May 7, 2019
This guest blog is courtesy of the Fibre Box Association, Rachel Kenyon, Vice President.
Spring is a time of renewal. For many of us it’s a time to shake off the winter chill. The easiest way to do so, is to look out the window. All around us, nature is renewing itself which makes this the perfect time of year to talk about the renewability of trees, the corrugated industry’s raw material.
One of my favorite things about working in this industry is the continuous circularity of the raw materials that are used to make corrugated products. Different than other packaging materials that rely on fossil fuels as their raw material, corrugated packaging is made from a renewable resource.
It all begins with seedlings
In the US, 3.2 million seedlings are planted each day becoming 1.2 billion seedlings planted each year. These seedlings eventually become forests. One-third of US landmass, or 751 million acres, are classified as forestland. Of this, 504 million acres are classified as timberlands. These timberlands are managed forests, many of them generated on family-owned and operated tree farms.
On these farms, the crop is trees instead of corn, beans, or other agricultural commodities. Like other crops, seedlings which have a 20-30-year growth span, are planted to harvest. Ninety-one percent of the trees harvested in the US are from privately-owned farms. In the meantime, they are a natural habitat for wildlife and streams, absorb enough CO2 to offset 10% of the nation’s emissions annually and provide recreation for outdoor enthusiasts.
Once trees become mature, they’re ready for harvest. Because we plant so many trees each year, the planting of trees began to outpace the harvesting of trees in 1940. In fact, today at least three seedlings are planted for each tree harvested, resulting in a 1.7 growth-to-harvest ratio. This continuous planting cycle along with only taking what we need ensures that there is a constant crop of trees. Without the sustainable management of tree farms and continuous replanting, these farms and these lands would be used for another purpose. Trees would be replaced by other crops or developed for other purposes such as residential neighborhoods or commercial buildings.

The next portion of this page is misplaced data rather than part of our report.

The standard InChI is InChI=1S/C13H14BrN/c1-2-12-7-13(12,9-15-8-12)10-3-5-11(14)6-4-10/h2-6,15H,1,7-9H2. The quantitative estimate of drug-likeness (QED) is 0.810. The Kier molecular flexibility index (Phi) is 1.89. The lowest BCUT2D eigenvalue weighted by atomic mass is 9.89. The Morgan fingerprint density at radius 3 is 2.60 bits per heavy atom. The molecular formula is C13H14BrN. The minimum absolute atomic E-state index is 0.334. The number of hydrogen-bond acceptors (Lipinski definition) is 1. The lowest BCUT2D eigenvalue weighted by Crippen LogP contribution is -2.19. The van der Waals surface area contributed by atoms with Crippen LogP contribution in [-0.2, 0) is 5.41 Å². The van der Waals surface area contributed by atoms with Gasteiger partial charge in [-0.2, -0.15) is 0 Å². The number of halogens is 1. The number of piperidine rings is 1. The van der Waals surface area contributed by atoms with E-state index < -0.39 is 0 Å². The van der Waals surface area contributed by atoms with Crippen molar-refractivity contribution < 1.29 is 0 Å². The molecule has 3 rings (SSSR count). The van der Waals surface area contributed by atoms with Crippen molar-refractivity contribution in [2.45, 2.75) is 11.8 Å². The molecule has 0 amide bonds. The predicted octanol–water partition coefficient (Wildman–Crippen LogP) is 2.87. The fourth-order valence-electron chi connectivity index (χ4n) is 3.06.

To learn more about the families that manage tree farms, click here to access the Paper + Packaging Board’s Faces of the Forest video series.
But wait, the story doesn’t end there. Once corrugated products have been used, we ask that you give them back. Corrugated packaging has a tremendous recycling success story. Corrugated boxes (bins and trays too) used to deliver products to market and to your doorstep are recyclable – the most widely recycled packaging material in the country. Ninety-six percent of Americans have access to either curbside recovery or local drop off locations that add to abundant commercial recovery. Once collected, corrugated packaging is recycled. Boxes are broken back down into the fibers that originally came from the tree. These fibers are used to manufacture another box.
This creates the ongoing circularity of fiber. From tree to box to recycling to another corrugated box. Completing the circle. Like nature from season to season. From dormant winter to spring renewal.
NERC welcomes guest blog submissions. To inquire about submitting articles contact Lynn Rubinstein.
Disclaimer: Guest blogs represent the opinion of the writers and may not reflect the policy or position of the Northeast Recycling Council, Inc.